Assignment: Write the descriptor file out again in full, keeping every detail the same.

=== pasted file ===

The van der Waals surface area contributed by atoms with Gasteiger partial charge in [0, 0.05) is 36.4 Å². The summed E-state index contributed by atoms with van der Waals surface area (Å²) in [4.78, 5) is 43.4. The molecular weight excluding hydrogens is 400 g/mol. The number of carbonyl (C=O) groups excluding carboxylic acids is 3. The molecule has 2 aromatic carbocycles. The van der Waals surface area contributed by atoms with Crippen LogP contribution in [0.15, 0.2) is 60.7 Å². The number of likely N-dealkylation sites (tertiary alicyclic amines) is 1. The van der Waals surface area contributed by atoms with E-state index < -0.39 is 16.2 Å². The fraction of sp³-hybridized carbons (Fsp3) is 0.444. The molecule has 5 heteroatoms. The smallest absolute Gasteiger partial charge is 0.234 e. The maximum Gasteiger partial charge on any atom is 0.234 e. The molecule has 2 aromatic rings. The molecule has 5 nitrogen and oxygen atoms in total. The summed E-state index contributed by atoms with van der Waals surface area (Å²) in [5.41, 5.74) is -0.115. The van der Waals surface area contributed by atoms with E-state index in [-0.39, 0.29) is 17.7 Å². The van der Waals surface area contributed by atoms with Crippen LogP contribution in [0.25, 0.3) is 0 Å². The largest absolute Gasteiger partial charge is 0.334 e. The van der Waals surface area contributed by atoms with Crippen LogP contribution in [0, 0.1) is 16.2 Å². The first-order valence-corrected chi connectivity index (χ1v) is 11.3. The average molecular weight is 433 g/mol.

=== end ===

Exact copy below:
The van der Waals surface area contributed by atoms with Gasteiger partial charge in [0, 0.05) is 36.4 Å². The summed E-state index contributed by atoms with van der Waals surface area (Å²) in [4.78, 5) is 43.4. The molecular weight excluding hydrogens is 400 g/mol. The number of carbonyl (C=O) groups excluding carboxylic acids is 3. The molecule has 2 aromatic carbocycles. The van der Waals surface area contributed by atoms with Crippen LogP contribution in [0.15, 0.2) is 60.7 Å². The number of likely N-dealkylation sites (tertiary alicyclic amines) is 1. The van der Waals surface area contributed by atoms with E-state index < -0.39 is 16.2 Å². The fraction of sp³-hybridized carbons (Fsp3) is 0.444. The molecule has 5 heteroatoms. The smallest absolute Gasteiger partial charge is 0.234 e. The maximum Gasteiger partial charge on any atom is 0.234 e. The molecule has 2 aromatic rings. The molecule has 5 nitrogen and oxygen atoms in total. The summed E-state index contributed by atoms with van der Waals surface area (Å²) in [5.41, 5.74) is -0.115. The van der Waals surface area contributed by atoms with E-state index in [-0.39, 0.29) is 17.7 Å². The van der Waals surface area contributed by atoms with Crippen LogP contribution in [0.25, 0.3) is 0 Å². The largest absolute Gasteiger partial charge is 0.334 e. The van der Waals surface area contributed by atoms with Crippen LogP contribution in [0, 0.1) is 16.2 Å². The first-order valence-corrected chi connectivity index (χ1v) is 11.3. The average molecular weight is 433 g/mol.